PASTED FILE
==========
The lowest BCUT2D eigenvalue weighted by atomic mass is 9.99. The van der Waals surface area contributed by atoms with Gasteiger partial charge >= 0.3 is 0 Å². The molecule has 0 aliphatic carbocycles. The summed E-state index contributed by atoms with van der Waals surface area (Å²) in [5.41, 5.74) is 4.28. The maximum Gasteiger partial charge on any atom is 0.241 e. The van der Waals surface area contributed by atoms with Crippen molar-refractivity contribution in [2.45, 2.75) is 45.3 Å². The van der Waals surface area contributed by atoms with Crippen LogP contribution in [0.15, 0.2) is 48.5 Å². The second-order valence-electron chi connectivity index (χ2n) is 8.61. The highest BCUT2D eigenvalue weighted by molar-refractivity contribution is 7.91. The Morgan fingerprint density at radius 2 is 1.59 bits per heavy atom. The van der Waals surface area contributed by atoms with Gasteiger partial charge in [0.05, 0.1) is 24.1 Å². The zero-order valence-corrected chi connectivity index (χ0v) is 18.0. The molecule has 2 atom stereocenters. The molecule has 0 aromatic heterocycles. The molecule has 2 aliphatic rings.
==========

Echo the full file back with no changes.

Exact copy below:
The lowest BCUT2D eigenvalue weighted by atomic mass is 9.99. The van der Waals surface area contributed by atoms with Gasteiger partial charge >= 0.3 is 0 Å². The molecule has 0 aliphatic carbocycles. The summed E-state index contributed by atoms with van der Waals surface area (Å²) in [5.41, 5.74) is 4.28. The maximum Gasteiger partial charge on any atom is 0.241 e. The van der Waals surface area contributed by atoms with Crippen molar-refractivity contribution in [2.45, 2.75) is 45.3 Å². The van der Waals surface area contributed by atoms with Crippen LogP contribution in [0.15, 0.2) is 48.5 Å². The second-order valence-electron chi connectivity index (χ2n) is 8.61. The highest BCUT2D eigenvalue weighted by molar-refractivity contribution is 7.91. The Morgan fingerprint density at radius 2 is 1.59 bits per heavy atom. The van der Waals surface area contributed by atoms with Gasteiger partial charge in [0.05, 0.1) is 24.1 Å². The zero-order valence-corrected chi connectivity index (χ0v) is 18.0. The molecule has 2 atom stereocenters. The molecule has 0 aromatic heterocycles. The molecule has 2 aliphatic rings.